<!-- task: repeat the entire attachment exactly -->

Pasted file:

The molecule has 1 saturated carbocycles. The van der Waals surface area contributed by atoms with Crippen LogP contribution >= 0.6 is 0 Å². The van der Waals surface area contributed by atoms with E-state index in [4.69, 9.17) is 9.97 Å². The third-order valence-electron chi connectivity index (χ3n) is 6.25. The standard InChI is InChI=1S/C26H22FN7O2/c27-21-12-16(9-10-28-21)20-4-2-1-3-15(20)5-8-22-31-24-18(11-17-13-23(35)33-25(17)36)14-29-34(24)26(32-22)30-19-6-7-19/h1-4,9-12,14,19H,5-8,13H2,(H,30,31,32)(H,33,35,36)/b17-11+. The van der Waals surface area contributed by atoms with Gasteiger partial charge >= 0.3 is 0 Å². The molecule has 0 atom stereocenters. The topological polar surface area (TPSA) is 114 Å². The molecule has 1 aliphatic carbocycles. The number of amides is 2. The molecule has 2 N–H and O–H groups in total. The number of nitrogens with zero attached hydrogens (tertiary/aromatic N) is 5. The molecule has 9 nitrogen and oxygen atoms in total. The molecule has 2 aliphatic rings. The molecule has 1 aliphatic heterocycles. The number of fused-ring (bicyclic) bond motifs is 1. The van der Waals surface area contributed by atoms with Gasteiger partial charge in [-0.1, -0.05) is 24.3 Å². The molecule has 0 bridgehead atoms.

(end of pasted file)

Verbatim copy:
The molecule has 1 saturated carbocycles. The van der Waals surface area contributed by atoms with Crippen LogP contribution >= 0.6 is 0 Å². The van der Waals surface area contributed by atoms with E-state index in [4.69, 9.17) is 9.97 Å². The third-order valence-electron chi connectivity index (χ3n) is 6.25. The standard InChI is InChI=1S/C26H22FN7O2/c27-21-12-16(9-10-28-21)20-4-2-1-3-15(20)5-8-22-31-24-18(11-17-13-23(35)33-25(17)36)14-29-34(24)26(32-22)30-19-6-7-19/h1-4,9-12,14,19H,5-8,13H2,(H,30,31,32)(H,33,35,36)/b17-11+. The van der Waals surface area contributed by atoms with Gasteiger partial charge >= 0.3 is 0 Å². The molecule has 0 atom stereocenters. The topological polar surface area (TPSA) is 114 Å². The molecule has 1 aliphatic carbocycles. The number of amides is 2. The molecule has 2 N–H and O–H groups in total. The number of nitrogens with zero attached hydrogens (tertiary/aromatic N) is 5. The molecule has 9 nitrogen and oxygen atoms in total. The molecule has 2 aliphatic rings. The molecule has 1 aliphatic heterocycles. The number of fused-ring (bicyclic) bond motifs is 1. The van der Waals surface area contributed by atoms with Gasteiger partial charge in [-0.1, -0.05) is 24.3 Å². The molecule has 0 bridgehead atoms.